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Today in Top Angular News – Monday, December 31

Today in Top Angular News – Monday, December 31

Today’s topics include autotweet, angularjs, dataviz, 100DaysOfCode, Angualr5, AngularCLI, ts, typescript, javascript, and nodejs. Special thanks to contributors The serverless webpack authors, 726514847387360, Vamsi Vempati, @NetanelBasal, Netanel Basal, 10204777036004266, Alexander Kallaway, by Rehmaanali, rehmaanalis, @joshblf, Josh Hicks, @Mybridge, Mybridge, @shriyanshgautam005, Shriyansh Gautam, Ben Nadel, Gary F, Get Into My Comments, You — Get Out Of My Dreams, @charleeli, Charlee Li, @inbalsinai, Inbal Sinai, @alex.okrushko, Alex Okrushko, and CODEmagazine.

Creating a File Upload Component in Angular (Including Backend)

First, we will create a simple express server with just one route to accept file uploads. Afterward, we will create an angular application from scratch and build a beautiful file-upload component using the angular material ui-component-library. We are going to use the

Create a new application by opening a command prompt at the desired location and type:

Because we will need some complex ui-elements such as modal-windows, I decided to use the

To install this library, use this command:

To make the css of this module available in our app, we need to import it into our app's global style.css file:

Also, we are using a flexbox-design for this. To make flexbox a little bit easier to use with angular there is a library called the library like this:

To make our desired file-upload component as re-usable as possible, I decided to bundle it into a separate feature module. So let's create this DialogComponent:

The first thing we need to do is to add a file input element to our component. Continue reading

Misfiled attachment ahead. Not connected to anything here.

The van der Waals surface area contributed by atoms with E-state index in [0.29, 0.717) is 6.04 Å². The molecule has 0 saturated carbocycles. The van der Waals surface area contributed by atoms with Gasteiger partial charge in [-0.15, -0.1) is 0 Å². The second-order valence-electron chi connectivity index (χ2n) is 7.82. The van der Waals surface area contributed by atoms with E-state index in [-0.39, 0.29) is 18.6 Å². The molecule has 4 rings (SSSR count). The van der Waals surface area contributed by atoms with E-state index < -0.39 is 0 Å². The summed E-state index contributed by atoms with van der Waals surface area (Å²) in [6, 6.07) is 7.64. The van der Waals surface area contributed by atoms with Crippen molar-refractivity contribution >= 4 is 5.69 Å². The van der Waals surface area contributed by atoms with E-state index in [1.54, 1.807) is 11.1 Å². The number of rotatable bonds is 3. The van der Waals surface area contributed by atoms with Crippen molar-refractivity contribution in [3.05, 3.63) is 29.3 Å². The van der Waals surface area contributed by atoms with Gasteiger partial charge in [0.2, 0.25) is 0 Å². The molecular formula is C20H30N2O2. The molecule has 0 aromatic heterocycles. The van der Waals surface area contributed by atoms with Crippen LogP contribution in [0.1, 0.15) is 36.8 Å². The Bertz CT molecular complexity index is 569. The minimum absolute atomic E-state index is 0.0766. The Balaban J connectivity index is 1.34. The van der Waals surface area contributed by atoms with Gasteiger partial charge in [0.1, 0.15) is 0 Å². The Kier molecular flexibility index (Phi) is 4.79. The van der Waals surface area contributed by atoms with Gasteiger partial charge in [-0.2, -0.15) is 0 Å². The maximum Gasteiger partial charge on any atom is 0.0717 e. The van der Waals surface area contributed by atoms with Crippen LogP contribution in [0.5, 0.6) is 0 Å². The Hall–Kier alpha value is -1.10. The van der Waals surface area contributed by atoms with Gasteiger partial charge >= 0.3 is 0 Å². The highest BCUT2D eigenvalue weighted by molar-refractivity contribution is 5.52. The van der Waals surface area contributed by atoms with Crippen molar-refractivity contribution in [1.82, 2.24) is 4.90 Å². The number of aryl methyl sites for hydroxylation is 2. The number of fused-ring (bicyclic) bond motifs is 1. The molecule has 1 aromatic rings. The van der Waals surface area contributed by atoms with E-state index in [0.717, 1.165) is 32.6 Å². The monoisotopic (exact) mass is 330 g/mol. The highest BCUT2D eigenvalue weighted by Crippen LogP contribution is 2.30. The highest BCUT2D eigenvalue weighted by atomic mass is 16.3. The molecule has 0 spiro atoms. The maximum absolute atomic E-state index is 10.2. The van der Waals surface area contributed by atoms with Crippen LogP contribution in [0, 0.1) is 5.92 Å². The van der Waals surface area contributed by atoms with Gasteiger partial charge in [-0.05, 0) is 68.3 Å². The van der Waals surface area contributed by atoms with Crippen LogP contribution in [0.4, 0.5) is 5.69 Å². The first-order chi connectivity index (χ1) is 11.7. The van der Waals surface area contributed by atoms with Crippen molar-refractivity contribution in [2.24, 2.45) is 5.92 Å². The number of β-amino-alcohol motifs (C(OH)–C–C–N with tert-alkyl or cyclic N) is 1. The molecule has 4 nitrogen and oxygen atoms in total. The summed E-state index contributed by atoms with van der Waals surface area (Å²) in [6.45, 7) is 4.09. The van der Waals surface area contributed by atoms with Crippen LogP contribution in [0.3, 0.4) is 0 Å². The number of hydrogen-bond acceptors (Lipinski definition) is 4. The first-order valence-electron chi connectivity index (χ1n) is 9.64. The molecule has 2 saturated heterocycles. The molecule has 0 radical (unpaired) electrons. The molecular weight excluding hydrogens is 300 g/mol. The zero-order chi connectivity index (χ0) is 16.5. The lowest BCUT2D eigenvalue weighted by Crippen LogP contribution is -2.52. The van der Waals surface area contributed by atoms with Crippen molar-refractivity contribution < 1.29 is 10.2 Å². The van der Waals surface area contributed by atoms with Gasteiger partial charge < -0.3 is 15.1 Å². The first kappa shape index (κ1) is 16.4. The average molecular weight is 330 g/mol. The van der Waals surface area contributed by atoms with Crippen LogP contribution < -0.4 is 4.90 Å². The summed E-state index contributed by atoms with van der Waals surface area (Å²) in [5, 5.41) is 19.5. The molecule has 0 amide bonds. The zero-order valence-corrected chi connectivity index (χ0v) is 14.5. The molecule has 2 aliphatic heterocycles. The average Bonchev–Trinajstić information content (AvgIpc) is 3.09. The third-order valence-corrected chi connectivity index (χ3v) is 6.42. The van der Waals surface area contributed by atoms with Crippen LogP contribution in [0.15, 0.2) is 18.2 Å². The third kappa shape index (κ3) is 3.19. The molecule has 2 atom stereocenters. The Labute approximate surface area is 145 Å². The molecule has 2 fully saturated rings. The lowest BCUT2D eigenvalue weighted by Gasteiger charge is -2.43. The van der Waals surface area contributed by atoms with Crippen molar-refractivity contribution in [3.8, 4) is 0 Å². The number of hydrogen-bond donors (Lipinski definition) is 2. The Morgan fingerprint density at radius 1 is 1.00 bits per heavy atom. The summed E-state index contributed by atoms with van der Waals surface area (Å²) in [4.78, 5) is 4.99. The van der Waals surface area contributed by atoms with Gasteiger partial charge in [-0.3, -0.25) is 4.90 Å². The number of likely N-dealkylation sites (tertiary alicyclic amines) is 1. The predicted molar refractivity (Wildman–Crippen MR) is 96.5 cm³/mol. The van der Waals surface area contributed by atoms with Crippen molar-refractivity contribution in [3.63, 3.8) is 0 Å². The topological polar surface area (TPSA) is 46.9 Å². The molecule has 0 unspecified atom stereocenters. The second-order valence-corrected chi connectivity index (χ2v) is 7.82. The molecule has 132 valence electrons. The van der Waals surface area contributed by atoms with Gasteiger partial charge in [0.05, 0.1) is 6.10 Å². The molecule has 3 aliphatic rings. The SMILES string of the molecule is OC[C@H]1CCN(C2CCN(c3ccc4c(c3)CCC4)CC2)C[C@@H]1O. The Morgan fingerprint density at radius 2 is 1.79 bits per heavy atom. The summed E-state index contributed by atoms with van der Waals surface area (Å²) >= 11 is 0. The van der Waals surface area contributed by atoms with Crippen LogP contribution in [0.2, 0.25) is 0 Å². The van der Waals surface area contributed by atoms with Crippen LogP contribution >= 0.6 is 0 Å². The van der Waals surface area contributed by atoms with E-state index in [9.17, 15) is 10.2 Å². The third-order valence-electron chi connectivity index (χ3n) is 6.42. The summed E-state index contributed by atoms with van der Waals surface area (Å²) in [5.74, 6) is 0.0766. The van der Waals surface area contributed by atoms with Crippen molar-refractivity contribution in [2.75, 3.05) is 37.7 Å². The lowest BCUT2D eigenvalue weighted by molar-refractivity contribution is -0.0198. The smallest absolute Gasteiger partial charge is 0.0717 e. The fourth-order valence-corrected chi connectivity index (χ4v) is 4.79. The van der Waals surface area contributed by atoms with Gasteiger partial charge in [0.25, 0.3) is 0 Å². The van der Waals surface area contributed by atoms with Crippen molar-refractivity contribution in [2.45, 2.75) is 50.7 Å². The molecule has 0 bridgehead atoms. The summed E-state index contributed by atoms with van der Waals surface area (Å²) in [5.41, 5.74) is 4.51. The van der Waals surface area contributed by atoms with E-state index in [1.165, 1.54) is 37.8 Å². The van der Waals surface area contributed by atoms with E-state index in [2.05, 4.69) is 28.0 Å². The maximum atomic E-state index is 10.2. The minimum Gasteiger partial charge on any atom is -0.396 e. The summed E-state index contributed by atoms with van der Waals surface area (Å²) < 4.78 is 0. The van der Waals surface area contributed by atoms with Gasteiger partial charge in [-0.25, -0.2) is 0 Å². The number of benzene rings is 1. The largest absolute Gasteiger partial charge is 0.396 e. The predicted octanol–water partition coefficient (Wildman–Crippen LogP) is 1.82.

Best practices for a clean and performant Angular application

map(value = value.item),
);4) Isolate API hacks
Not all APIs are bullet proof — sometimes we need to add some logic in the code to make up for bugs in the APIs. pipe(
map(value = value.item)
);6) Clean up subscriptions
When subscribing to observables, always make sure you unsubscribe from them appropriately by using operators like take, takeUntil, etc. subscribe(item = this.textToDisplay = item);After
Using takeUntil when you want to listen to the changes until another observable emits a value:
private destroyed$ = new Subject();public ngOnInit (): void {
. pipe(
map(value = value.item)
// We want to listen to iAmAnObservable until the component is destroyed,
takeUntil(this. subscribe(item = this.textToDisplay = item);
}public ngOnDestroy (): void {
a private subject like this is a pattern to manage unsubscribing many observables in the component. Continue reading

A Taste of The New Angular HTTP Client – Netanel Basal

  • This was an overview of the new HTTP client and its main features.

In this release, we can see a new exciting feature we all waited for — an improved version of the HTTP client API. Request Interceptor
If we want to register new interceptor, we need to implement the HttpInterceptor interface. The intercept method will give us the Request object and the HTTP handler and expect us to return an observable of type HttpEvent. The next.handle(req) method is invoking the underlying XHR with the new request and returns a stream of response events. Continue reading

Highcharts Angular Wrapper – Highcharts

As a convenience to our customers, we wanted to ensure that using Highcharts in an Angular project was as easy as possible. We are therefore happy to present to you our official Highcharts Angular wrapper, which is free to use (please note that using Highcharts for commercial projects require a valid license). Let’s take a quick look at the wrapper along with the included demo app. Browse to the directory for the demo code, then open the file: